It's not a matter of agency, it's a matter of ownership. And in the cached world of the Internet, even if you want to take something back, it might just be too late. Do we own anything at all out here?


It's Hard Out There For a Blogger

When I first started dating my ex-boyfriend back in November, this blog had really just begun, and it verged more on criticism of media and culture than personal. So when the guy I'd been dating started reading it, I was perfectly fine with that. We both fancied ourselves writers so it seemed something we could share. I also wasn't worried about him knowing things about me that I might not want him to know.

But now, that's kind of an issue. It's safe to say this blog is 50% cultural analysis and 50% me and Josh bitching about our "problemz." The personal blog throws an inevitable wrench into the beginnings of a relationship. There are a few scenarios in which your personal blog can really complicate dating:

Scenario One: He doesn't know about your blog.
This is probably for the best. If, like me, blogging and online media are a huge part of your life (i.e. take up the majority of your time because you're a tech/new media geek obsessed with checking e-mail), then it might seem kind of strange to keep that part of your life relatively hidden from someone you're just beginning to date. But this way you can decide when you want to reveal to him that all the secrets you probably wouldn't share until well into the relationship are online for anyone to read. The problem with this is that, if he's a Millennial, he'll probably just Google you, and if you haven't told him about your blog, he'll probably be super freaked out.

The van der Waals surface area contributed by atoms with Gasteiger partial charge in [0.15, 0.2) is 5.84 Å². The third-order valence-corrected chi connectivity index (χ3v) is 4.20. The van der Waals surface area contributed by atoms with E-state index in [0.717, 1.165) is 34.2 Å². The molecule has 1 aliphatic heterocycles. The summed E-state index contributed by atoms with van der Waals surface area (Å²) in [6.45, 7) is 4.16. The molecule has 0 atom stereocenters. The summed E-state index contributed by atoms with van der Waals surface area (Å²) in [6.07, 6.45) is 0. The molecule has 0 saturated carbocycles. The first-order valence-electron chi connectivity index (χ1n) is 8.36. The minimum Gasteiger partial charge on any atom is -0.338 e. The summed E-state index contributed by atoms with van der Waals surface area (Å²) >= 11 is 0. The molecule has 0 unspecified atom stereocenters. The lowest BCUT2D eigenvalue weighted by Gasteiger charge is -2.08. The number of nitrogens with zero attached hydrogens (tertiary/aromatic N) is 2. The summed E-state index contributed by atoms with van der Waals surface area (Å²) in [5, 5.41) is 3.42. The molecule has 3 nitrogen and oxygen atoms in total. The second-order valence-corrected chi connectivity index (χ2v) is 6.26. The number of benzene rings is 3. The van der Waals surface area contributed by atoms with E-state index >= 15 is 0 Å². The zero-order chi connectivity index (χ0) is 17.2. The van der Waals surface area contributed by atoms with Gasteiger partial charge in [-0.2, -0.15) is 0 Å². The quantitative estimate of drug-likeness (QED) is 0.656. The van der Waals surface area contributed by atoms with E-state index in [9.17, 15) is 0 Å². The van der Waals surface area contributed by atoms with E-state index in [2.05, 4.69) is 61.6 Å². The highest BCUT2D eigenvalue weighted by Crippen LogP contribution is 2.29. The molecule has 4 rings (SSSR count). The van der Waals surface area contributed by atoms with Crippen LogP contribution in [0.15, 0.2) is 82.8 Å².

Scenario Two: You tell him right away.
This will inevitably lead to him going straight home and reading it all the way through, at least if he's super interested in you. Now he will have an advantage. You won't be able to tell if he's saying that his favorite show is Mad Men because he knows that it's yours, or because he actually likes it. Inevitably, the dynamic of the relationship shifts from organic to sketchy, and if you're paranoid like me, you get really suspicious really fast. (Though I'm probably not the only person in New York who starts every conversation - romantically twinged or not - with "off the record.")

Scenario Three: You start dating because of your blog.
He e-mailed you as a fan. You hit it off. Now the trouble is he knows every single thing about you - including what you look like when you're drunk and sick and standing next to Rachel Maddow - and you know absolutely nothing about him. The next few dates revolve around you trying to figure out the kind of person he is beyond the fact that he looks hot in his Facebook picture and has a witty screen name. If you try to mention something about yourself he gives you a knowing look, because he knows.